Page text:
Groundsel is an annual weed of cultivated or disturbed ground, popping up along field edges, roadside verges and on waste grounds. Branched stems lead to open clusters of yellow flowers that can be seen most of the year, and turn to white, fluffy seedheads. It is these seedheads that led to its Latin name, Senecio, derived from the word for 'old man' - pull the white fluffy seeds from the flower head and they leave behind a bare, dotted 'scalp'.
How to identify
Groundsel has long, lobed and ragged leaves that are stalked low down the stem, but unstalked further up the stem. The stems branch to clusters of small, yellow flower heads that look like green and yellow tubes.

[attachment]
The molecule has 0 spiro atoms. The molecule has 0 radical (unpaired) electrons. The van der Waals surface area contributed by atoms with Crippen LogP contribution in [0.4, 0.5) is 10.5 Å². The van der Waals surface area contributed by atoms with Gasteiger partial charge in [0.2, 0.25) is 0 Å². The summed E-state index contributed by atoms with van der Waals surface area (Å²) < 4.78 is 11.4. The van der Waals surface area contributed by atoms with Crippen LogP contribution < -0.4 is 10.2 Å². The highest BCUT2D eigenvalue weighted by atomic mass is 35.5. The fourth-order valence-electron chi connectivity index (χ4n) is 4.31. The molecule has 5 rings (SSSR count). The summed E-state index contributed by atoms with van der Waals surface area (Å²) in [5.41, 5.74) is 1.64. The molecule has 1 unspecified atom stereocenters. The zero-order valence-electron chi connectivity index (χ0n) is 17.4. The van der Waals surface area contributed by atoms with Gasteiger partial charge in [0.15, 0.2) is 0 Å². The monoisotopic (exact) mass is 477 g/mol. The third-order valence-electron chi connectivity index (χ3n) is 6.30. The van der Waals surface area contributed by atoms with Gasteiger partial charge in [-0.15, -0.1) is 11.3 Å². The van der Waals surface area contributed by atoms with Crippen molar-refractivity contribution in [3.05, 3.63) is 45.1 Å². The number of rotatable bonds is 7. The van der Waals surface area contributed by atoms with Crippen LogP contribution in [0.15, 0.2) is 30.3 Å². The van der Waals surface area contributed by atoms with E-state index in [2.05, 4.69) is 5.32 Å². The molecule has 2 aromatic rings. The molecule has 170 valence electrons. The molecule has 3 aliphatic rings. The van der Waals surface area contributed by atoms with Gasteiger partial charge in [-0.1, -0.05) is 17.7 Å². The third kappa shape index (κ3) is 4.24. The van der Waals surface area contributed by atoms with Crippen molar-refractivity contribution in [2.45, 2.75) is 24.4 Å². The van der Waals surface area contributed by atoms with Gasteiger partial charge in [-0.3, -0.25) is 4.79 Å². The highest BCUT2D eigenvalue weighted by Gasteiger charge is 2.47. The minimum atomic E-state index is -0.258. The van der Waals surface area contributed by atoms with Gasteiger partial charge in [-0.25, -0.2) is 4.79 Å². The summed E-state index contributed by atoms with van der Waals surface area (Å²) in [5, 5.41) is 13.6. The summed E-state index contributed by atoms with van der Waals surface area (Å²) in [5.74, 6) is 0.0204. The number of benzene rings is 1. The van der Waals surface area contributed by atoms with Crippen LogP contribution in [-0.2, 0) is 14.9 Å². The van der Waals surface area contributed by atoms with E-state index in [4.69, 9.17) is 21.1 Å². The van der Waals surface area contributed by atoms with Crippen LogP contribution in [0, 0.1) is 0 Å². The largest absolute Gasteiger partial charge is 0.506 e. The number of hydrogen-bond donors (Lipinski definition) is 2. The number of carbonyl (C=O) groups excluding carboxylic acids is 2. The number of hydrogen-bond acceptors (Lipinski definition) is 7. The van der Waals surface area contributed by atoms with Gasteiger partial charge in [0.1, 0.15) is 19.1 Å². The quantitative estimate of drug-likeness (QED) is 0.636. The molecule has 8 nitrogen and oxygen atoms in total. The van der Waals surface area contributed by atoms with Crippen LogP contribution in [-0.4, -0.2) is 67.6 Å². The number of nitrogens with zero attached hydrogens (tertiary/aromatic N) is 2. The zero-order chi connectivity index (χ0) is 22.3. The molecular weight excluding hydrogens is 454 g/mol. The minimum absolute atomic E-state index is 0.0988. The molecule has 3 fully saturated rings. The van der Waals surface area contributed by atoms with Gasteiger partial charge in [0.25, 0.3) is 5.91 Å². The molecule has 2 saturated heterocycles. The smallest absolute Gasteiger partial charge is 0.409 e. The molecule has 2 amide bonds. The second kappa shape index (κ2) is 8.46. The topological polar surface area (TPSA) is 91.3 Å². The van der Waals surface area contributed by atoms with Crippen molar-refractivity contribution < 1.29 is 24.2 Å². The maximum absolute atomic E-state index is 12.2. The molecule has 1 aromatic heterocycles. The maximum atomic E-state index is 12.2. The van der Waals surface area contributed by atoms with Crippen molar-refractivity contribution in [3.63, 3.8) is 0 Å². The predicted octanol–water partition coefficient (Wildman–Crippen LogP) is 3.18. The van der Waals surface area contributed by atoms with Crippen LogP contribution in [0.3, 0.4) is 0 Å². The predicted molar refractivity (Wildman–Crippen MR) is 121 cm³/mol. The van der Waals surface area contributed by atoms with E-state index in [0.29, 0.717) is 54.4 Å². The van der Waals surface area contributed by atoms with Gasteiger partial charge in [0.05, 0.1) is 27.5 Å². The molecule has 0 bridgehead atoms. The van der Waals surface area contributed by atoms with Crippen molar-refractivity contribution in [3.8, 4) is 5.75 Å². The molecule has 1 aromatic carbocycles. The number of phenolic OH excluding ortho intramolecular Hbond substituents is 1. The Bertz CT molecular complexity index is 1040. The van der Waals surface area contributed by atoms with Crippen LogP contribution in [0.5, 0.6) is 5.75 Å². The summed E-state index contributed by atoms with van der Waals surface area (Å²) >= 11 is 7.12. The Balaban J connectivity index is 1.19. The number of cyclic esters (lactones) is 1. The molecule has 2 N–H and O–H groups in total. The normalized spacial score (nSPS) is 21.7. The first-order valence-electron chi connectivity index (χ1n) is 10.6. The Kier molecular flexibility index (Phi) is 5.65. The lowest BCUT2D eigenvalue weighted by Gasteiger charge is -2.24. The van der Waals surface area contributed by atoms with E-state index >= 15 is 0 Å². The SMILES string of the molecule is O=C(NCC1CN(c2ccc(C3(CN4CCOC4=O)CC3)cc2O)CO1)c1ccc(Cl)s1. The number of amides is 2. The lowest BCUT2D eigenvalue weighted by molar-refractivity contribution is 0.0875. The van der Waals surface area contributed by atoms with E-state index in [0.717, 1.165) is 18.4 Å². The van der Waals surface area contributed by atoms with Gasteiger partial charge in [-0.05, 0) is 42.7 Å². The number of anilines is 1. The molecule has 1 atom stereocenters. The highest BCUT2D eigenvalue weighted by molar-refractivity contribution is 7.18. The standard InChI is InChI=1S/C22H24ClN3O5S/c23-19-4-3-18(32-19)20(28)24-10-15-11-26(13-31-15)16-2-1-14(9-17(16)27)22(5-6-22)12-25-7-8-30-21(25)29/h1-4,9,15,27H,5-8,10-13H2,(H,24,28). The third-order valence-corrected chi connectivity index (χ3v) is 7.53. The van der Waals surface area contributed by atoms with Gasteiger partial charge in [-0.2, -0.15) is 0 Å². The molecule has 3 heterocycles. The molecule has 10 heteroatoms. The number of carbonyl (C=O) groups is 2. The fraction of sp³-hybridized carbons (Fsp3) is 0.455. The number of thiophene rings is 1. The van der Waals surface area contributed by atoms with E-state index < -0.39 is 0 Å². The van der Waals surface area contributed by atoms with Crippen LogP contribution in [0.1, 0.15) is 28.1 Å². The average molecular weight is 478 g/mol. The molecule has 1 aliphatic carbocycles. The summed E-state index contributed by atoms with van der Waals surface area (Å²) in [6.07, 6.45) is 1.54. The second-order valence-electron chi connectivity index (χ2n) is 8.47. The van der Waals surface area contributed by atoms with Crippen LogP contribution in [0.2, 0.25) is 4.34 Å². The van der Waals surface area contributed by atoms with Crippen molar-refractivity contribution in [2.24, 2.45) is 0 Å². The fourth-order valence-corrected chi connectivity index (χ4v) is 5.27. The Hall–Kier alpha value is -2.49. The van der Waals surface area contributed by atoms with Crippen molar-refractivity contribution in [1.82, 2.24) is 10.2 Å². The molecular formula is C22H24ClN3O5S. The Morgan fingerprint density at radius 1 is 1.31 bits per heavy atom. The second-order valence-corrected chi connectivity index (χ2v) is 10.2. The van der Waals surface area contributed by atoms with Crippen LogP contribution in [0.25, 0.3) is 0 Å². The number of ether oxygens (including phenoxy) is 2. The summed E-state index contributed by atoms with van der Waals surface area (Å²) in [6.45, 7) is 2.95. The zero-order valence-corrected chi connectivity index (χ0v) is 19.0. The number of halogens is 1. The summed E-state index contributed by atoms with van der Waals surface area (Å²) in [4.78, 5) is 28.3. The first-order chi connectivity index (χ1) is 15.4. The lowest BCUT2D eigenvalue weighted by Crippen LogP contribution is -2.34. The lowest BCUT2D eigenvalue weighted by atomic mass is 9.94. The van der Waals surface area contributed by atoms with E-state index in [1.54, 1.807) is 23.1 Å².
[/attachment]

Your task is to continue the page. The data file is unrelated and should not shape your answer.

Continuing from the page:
Where to find it
When to find it
How can people help
Some of our most abundant species are often treated as 'weeds' when they appear in the garden. Yet they can be extremely beneficial to wildlife, providing food for nectar-loving insects and shelter for minibeasts. Try leaving wilder areas in your garden and see who comes to visit... To find out more about wildlife-friendly gardening, visit our Wild About Gardens website: a joint initiative with the RHS, there's plenty of facts and tips to get you started.